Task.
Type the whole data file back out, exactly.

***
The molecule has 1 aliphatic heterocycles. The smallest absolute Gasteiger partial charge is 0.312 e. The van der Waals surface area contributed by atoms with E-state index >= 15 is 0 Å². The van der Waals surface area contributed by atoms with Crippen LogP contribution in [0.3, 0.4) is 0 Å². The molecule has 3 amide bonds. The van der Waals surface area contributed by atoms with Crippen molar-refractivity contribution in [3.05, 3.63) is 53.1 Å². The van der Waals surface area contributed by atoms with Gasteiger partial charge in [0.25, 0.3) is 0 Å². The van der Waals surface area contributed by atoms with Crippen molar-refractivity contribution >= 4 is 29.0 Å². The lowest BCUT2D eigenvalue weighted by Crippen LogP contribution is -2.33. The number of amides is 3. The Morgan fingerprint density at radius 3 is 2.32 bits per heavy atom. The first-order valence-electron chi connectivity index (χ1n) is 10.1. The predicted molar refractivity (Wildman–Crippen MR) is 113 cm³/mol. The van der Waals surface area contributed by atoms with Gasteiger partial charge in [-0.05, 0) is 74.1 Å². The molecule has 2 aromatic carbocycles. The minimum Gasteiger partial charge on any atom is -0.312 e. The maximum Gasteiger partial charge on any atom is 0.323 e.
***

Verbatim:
The molecule has 1 aliphatic heterocycles. The smallest absolute Gasteiger partial charge is 0.312 e. The van der Waals surface area contributed by atoms with E-state index >= 15 is 0 Å². The van der Waals surface area contributed by atoms with Crippen LogP contribution in [0.3, 0.4) is 0 Å². The molecule has 3 amide bonds. The van der Waals surface area contributed by atoms with Crippen molar-refractivity contribution in [3.05, 3.63) is 53.1 Å². The van der Waals surface area contributed by atoms with Gasteiger partial charge in [0.25, 0.3) is 0 Å². The van der Waals surface area contributed by atoms with Crippen molar-refractivity contribution >= 4 is 29.0 Å². The lowest BCUT2D eigenvalue weighted by Crippen LogP contribution is -2.33. The number of amides is 3. The Morgan fingerprint density at radius 3 is 2.32 bits per heavy atom. The first-order valence-electron chi connectivity index (χ1n) is 10.1. The predicted molar refractivity (Wildman–Crippen MR) is 113 cm³/mol. The van der Waals surface area contributed by atoms with Gasteiger partial charge in [-0.05, 0) is 74.1 Å². The molecule has 2 aromatic carbocycles. The minimum Gasteiger partial charge on any atom is -0.312 e. The maximum Gasteiger partial charge on any atom is 0.323 e.